- If your project involves human subjects, even if you have their consent, you may still need approval from your science fair or an Institutional Review Board (similar to the rules for psychology or medical experiments). See this page for more information.
- Do not pretend to be a different person, company, or other organization online. This includes pretending to be someone else on a social media site, setting up fake websites designed to look like real websites from reputable companies, or sending "phishing" or other emails designed to look like they were sent by someone else. (A controlled experiment where only study participants have access to examples of such websites or emails would be OK.)
- Do not use data that was illegally obtained (for example, contact information stolen from a company's employee database), even if it was stolen by someone else and already posted online.
- Do not publicly post sensitive personal information, even if it was obtained with consent. For example, if your project involves accessing people's contact information (legally), do not post someone's name and address in the "Results" section of your science fair display board. You should destroy any such information (by shredding paper or deleting files) when you are done with your project.
- Do not install or run any malicious software (viruses, malware, spyware, trojans, etc.) on a computer that is connected to the internet. The software could easily spread to other computers and get out of your control.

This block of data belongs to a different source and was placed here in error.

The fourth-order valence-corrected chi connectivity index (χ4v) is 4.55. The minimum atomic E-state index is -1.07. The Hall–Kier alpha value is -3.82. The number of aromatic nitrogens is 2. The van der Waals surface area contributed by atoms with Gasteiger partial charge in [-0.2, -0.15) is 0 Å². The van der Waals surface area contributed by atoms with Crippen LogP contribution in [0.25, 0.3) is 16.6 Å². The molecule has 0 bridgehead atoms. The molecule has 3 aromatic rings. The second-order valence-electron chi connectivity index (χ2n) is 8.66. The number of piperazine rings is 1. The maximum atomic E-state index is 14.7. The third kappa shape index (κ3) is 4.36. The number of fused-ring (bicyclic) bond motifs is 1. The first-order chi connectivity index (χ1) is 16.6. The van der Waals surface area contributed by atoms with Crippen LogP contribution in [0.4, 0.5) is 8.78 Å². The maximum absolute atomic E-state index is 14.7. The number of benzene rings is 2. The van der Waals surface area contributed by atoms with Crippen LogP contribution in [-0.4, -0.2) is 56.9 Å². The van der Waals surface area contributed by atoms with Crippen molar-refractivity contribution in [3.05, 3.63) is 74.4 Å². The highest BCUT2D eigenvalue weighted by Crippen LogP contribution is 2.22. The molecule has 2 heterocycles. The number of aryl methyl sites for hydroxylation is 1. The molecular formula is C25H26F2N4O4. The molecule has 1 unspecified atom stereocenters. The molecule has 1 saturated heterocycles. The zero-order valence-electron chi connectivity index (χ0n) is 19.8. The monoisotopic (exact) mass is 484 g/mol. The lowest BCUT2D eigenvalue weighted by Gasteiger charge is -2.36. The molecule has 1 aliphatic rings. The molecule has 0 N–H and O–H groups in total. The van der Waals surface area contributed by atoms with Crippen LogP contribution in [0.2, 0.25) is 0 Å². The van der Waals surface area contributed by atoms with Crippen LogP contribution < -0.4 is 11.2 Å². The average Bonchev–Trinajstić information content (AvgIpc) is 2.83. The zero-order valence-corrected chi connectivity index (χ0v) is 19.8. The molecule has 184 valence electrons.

If you have any doubts or questions about your project, check with your teacher or science fair administrator before you start.
If you are doing this project in Python, you might want to make sure you know how to use the following features of the language before you start (or equivalent features in a program of your choice).
- IF statements
- FOR loops
- The modulo operator (%)
If you get stuck when writing your program, an online search for something general (like "python if statement") or specific (like "how to read a string from a text file in python") will typically give helpful results.
- On your computer, write a sentence or short paragraph (or copy one from this page) and save it as a text file.
- Write a program that:
- Reads a plaintext string from a text file.
- Encrypts the string using a Caesar cipher with a randomly generated key. You can make your program only change the letters A-Z and leave other characters (numbers, punctuation, spaces) unchanged.
- Saves the ciphertext to a new text file.
- Write a program to perform a brute-force attack on the ciphertext. Refer to the background section if you need a reminder about how a brute-force attack works. The program should:
- Load the encrypted string from the text file.
- Try all 25 possible keys to decrypt the ciphertext, saving each result in a new string.
- Look at all 25 resulting strings. Most of them should be gibberish. Do any of them make sense? Can you figure out which one was the correct key?
- Write a program to perform frequency analysis on the ciphertext. Refer to the background section if you need a reminder about how frequency analysis works. The program should:
- Load the encrypted string from the text file.
- Count how many times each letter occurs in the ciphertext, and find the letter that occurs most often.